1. Blood pressure drugs likely to prevent stroke and death in patients with mild hypertension
Pharmacologic blood pressure reduction may prevent major cardiovascular events and death in patients with mild, or stage 1 hypertension (systolic blood pressure of 140 to 159 mm Hg and/or diastolic blood pressure of 90 to 99 mm Hg), according to a systematic review published in Annals of Internal Medicine. Having elevated blood pressure is the leading cause of premature death globally and the number of persons with clinically abnormal blood pressure is increasing. Most of these patients have mild hypertension and no overt cardiovascular disease and the effects of pharmacologic blood pressure reduction in this group are unclear. Researchers conducted a systematic review of published evidence to determine whether pharmacologic blood pressure reduction prevents cardiovascular events and deaths in persons with mild hypertension. They found that blood pressure-lowering therapy tended to lead to reductions in stroke, cardiovascular deaths, and total deaths.
Note: The URL for this story will be live when embargo lifts. For a PDF, please contact Megan Hanks. To interview Dr. Johan Sundström, please contact Maria Åslund at firstname.lastname@example.org or +46 18 611 95 44.
2. Task force reviews evidence to update blood pressure screening recommendations
Ambulatory monitoring may improve the diagnostic accuracy of office screening
Repeated measurements taken outside of a medical setting by ambulatory blood pressure monitoring may improve the diagnostic accuracy of blood pressure screening conducted in a clinical setting, according to an evidence review published in Annals of Internal Medicine. Nearly one in three U.S. adults has high blood pressure, the leading risk factor for premature death. Previous evidence reviews have shown that treatment of adults with high blood pressure can reduce cardiovascular disease events. Researchers for the U.S. Preventive Services Task Force (USPSTF) reviewed published studies to update a systematic review on the benefits and harms of screening for high blood pressure in adults. The researchers also summarized evidence on rescreening intervals and diagnostic and predictive accuracy of different blood pressure screening methods for cardiovascular events. Ambulatory blood pressure monitoring should be considered a reference standard for confirming elevated office blood pressure screening results to avoid misdiagnosis and overtreatment, unless immediate treatment is required. In addition, the review suggests that certain high-risk people should be screened more often than those without risk factors, and that there is a need for improving the accuracy of blood pressure measurement in the clinic. A draft recommendation statement will be posted for public comment at the USPSTF web site at http://www.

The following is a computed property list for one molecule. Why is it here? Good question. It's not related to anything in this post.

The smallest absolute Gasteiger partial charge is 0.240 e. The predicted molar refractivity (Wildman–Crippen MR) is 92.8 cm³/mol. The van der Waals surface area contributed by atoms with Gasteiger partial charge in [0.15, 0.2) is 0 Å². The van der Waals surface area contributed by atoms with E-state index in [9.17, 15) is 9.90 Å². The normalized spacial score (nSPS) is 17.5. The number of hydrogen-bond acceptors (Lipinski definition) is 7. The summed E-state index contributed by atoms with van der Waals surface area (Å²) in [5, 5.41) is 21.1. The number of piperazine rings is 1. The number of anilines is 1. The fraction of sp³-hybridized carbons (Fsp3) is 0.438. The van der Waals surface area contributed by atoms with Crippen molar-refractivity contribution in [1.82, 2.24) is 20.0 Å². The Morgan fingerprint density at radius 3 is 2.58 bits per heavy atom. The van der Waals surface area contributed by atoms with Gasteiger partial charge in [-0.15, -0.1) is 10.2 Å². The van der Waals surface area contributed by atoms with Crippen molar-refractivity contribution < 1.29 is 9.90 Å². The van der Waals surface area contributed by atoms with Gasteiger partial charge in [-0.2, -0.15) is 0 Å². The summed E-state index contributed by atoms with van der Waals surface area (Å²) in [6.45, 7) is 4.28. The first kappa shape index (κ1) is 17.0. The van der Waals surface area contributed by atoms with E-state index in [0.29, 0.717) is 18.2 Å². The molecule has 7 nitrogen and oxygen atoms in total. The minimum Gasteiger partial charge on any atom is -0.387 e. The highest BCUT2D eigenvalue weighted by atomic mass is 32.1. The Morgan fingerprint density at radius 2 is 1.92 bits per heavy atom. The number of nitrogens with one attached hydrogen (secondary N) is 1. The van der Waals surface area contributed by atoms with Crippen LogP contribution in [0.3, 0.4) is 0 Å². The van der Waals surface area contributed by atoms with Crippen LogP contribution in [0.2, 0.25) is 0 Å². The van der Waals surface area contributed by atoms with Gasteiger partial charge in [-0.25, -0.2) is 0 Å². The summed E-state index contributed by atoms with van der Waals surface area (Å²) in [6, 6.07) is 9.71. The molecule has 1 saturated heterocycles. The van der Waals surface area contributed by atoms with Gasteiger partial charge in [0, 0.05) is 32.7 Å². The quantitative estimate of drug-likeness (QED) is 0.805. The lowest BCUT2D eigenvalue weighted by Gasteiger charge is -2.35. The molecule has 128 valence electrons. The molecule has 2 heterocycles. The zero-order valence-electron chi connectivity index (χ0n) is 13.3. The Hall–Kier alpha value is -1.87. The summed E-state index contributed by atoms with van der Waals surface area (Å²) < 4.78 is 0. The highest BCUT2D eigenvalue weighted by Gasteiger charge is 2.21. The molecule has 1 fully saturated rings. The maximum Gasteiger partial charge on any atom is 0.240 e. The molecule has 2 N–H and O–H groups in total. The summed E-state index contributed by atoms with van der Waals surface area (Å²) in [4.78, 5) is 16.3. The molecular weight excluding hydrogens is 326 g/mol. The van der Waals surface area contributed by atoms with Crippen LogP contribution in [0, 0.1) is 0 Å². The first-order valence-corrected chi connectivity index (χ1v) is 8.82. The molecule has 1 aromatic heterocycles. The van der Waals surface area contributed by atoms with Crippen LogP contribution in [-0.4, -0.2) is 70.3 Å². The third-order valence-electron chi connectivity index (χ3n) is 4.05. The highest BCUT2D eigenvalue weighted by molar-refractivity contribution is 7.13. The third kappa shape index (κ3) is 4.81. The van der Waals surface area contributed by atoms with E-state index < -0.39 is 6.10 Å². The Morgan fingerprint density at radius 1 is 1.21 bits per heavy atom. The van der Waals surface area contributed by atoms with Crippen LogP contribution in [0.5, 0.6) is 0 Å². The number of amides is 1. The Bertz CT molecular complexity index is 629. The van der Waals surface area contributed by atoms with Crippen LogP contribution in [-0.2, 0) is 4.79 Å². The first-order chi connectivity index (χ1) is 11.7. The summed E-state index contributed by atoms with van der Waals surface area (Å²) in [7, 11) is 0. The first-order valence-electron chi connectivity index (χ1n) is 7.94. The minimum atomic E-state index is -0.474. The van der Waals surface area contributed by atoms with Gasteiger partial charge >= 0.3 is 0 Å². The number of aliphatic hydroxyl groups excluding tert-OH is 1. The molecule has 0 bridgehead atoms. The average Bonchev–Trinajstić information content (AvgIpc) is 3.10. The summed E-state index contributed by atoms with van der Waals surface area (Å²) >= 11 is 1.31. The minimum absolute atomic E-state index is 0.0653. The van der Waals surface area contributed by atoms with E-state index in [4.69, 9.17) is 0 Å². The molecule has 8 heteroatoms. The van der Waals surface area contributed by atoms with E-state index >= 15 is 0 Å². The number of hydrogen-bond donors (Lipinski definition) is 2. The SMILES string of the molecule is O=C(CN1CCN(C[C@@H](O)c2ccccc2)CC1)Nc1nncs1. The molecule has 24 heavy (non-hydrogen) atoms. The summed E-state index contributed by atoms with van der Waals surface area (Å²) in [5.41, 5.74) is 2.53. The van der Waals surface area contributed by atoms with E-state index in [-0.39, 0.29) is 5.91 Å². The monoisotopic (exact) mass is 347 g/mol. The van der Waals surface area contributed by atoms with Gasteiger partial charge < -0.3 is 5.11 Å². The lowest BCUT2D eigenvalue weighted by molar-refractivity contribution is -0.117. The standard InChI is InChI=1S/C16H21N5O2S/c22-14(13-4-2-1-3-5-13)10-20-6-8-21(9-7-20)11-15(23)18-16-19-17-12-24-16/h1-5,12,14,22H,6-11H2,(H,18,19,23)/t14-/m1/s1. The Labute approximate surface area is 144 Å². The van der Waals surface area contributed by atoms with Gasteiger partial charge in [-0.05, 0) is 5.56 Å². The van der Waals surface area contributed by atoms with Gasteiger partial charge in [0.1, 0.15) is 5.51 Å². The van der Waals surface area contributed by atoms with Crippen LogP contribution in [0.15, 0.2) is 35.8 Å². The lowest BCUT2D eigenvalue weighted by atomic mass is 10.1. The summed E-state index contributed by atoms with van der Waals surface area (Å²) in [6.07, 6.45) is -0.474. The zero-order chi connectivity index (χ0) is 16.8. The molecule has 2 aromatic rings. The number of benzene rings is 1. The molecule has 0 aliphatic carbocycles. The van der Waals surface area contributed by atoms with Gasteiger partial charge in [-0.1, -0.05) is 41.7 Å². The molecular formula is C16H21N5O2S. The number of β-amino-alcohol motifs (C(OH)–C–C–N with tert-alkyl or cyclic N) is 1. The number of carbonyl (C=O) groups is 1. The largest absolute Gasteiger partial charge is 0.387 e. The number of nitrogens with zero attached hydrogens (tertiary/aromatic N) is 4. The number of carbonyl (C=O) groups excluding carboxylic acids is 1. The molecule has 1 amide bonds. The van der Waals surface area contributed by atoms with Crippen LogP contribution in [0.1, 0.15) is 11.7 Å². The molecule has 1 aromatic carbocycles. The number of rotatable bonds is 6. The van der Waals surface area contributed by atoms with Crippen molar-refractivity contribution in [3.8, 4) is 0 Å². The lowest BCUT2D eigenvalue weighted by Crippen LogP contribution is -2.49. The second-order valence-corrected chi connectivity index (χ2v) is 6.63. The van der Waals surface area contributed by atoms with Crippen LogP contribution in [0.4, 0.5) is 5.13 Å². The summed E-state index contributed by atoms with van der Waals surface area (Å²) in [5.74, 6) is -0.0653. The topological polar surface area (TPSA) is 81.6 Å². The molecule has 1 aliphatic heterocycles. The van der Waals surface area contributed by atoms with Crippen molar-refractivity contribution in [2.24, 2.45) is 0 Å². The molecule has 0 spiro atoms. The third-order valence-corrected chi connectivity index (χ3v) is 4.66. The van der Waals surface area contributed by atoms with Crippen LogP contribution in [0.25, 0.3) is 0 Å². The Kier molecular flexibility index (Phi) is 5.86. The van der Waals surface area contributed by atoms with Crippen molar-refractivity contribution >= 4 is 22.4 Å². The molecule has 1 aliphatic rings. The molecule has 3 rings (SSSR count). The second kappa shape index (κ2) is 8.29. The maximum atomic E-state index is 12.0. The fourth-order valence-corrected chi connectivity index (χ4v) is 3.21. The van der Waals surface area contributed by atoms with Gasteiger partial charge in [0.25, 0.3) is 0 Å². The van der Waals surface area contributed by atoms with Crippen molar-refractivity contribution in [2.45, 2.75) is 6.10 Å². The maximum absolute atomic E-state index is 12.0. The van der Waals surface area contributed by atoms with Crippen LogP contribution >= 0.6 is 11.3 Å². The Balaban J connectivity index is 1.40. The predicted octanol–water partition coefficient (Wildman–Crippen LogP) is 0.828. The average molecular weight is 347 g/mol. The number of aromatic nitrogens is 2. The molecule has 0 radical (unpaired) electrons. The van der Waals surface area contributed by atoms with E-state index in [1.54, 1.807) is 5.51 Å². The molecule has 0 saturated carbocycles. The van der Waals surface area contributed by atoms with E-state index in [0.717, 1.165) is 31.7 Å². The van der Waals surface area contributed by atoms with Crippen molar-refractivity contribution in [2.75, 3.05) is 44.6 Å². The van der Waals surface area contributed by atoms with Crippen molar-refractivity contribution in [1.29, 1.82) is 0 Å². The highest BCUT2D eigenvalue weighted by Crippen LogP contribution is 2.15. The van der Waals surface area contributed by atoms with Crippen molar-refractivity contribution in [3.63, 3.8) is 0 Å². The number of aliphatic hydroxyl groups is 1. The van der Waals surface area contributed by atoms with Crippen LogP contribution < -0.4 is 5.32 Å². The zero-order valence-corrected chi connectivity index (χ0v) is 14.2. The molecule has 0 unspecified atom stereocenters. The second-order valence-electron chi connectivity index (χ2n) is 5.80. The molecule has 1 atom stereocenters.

Note: The URL will be live when the embargo lifts. For a PDF, please contact Megan Hanks. To interview the author of the evidence review, please contact Mary Sawyers at email@example.com. To interview a member of the Task Force, please contact Ana Fullmer or Nicole Raisch at firstname.lastname@example.org.